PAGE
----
“Women Gray Tshirt” by posterize, “Hand Holding Dollars” by jannoon028, both from


From → Adoption, Expat Mommy

  1. Renee Davies permalink

    You don't have to apologize for being angered by profound injustice.

    • Laura permalink

      Thanks, Renee … and you're right. Injust *should* make us angry, and rightfully so.

  2. Monika permalink

    You hit the nail right on the head. BINGO! Score one for Laura! Adoption agencies should NOT do home studies – PERIOD. They're approving singles and couples to adopt who might be able to pull off the appearance of being ready to welcome a child into their home, but no follow-up is ever done and of course they have the almighty dollar motivating them. I love (even though they're both dead now) my grandparents. But they should have NEVER been approved to adopt. EVER. And this was over 50 years ago!

    • Laura permalink

      Thanks, Monika! I'm so glad to rack up points *against* the agencies :) Yes, agencies doing home studies just smacks of conflict-of-interest.

  3. Audrey permalink

    I knew many gals who went on to adopt. I heard time and time again of their homestudy process and some of the issues that would come up.

    Not one of them (I'm talking probably 100) was ever turned down to adopt. They might of had to address little things like a past "DUI" or whatever, but many of them (so called Christians) would lie or find a way around the issue. I remember many of them talking about how they would scrub their house from top to bottom, because apparently you need only have a "clean" house to prove your child worthy. "Let me show you how I live day in and day out." Lies!

    When we went to visit my son's adoptive family when he was four months old (had never been to their house before), I was overtaken by the smell of dog piss! I was also shocked at the state of their house. Not that it had to be spic n' span (who's is?), but I can guarantee that house didn't smell like that or look like that when the social worker arrived. The dog pissed all over the house…you could see the pee marks everywhere. I was most disgusted by how much he pissed in my son's room. He wasn't crawling yet, but the thought of him eventually crawling around that filth drove me bonkers!

    My point is that a homestudy doesn't do much more than show they were never caught doing something illegal. If you place your child believing the adoption agency is preparing the adoptive parents to parent your child well and has screened them thoroughly…you can forget that!

    They told me they would provide my child with a life I couldn't. Turns out the only they could provide was a "different" life. And I know he won't die from dog piss, but something as stupid as that sure puts things surrounding adoption into prospective.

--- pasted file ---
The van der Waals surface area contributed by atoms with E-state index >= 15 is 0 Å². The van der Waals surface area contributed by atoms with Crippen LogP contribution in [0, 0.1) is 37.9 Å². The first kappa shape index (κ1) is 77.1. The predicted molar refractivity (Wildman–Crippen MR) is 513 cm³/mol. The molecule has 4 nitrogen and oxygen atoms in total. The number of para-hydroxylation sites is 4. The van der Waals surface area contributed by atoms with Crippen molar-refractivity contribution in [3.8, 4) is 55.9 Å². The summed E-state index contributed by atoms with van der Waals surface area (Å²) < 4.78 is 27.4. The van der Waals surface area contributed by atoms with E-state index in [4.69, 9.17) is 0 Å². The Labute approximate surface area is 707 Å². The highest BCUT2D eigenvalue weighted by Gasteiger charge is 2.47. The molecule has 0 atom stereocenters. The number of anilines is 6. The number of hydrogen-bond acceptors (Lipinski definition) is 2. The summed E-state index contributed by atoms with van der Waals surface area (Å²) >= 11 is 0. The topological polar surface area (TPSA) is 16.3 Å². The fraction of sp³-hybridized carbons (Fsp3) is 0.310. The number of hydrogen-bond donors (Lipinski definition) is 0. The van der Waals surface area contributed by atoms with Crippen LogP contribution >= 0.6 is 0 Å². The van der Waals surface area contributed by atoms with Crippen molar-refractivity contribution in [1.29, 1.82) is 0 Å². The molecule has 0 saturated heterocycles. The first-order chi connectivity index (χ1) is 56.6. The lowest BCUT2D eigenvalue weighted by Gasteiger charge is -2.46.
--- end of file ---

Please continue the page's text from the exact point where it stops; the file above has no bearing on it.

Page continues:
Adoption only guarantees a different life…nothing else.

    • Laura permalink

      ((Audrey)) I'm so sorry about your son's adoptive family. This is NOT okay, and it really sucks that that happened to both you and him. You're totally right–adoption guarantees a different life.

  4. I suspect that agencies take the money and pass their "clients" because parenting is seen as a right rather than a privilege. Potential adoptive parents sometimes resent being fingerprinted, FBI clearances, medical exams, therapist interviews, providing references, etc. because biological parents don't have to do those things….and so the work of the home study is a reminder of infertility and what led them to try to adopt in the first place. I'm aware of at least one agency that *apologizes* to their PAPs for all the work of home studies, sympathizing with "its' so unfair" sentiments…and therefore reinforcing entitlement. GRRR.

    How do we ensure that kids are safe, healthy and loved? How do we attend to the rift in biological history and identity that adoption creates? How do we help adoptees to navigate that rift without internalizing all of the grief/loss/guilt/shame of all of their parents?

    I don't know how we solve it, but I agree with you that it is a huge problem.

    • Laura permalink


      I agree that PAPs do recent the hoops they have to jump through. But, they want to parent a child who has experienced the loss of family, heritage and sometimes language — through adoption. They should understand that it's about finding the best family for the child, the ones best suited to help their adoptee navigate their adoptedness. … I think this shift in perspective would help tremendously.

      Thanks for writing!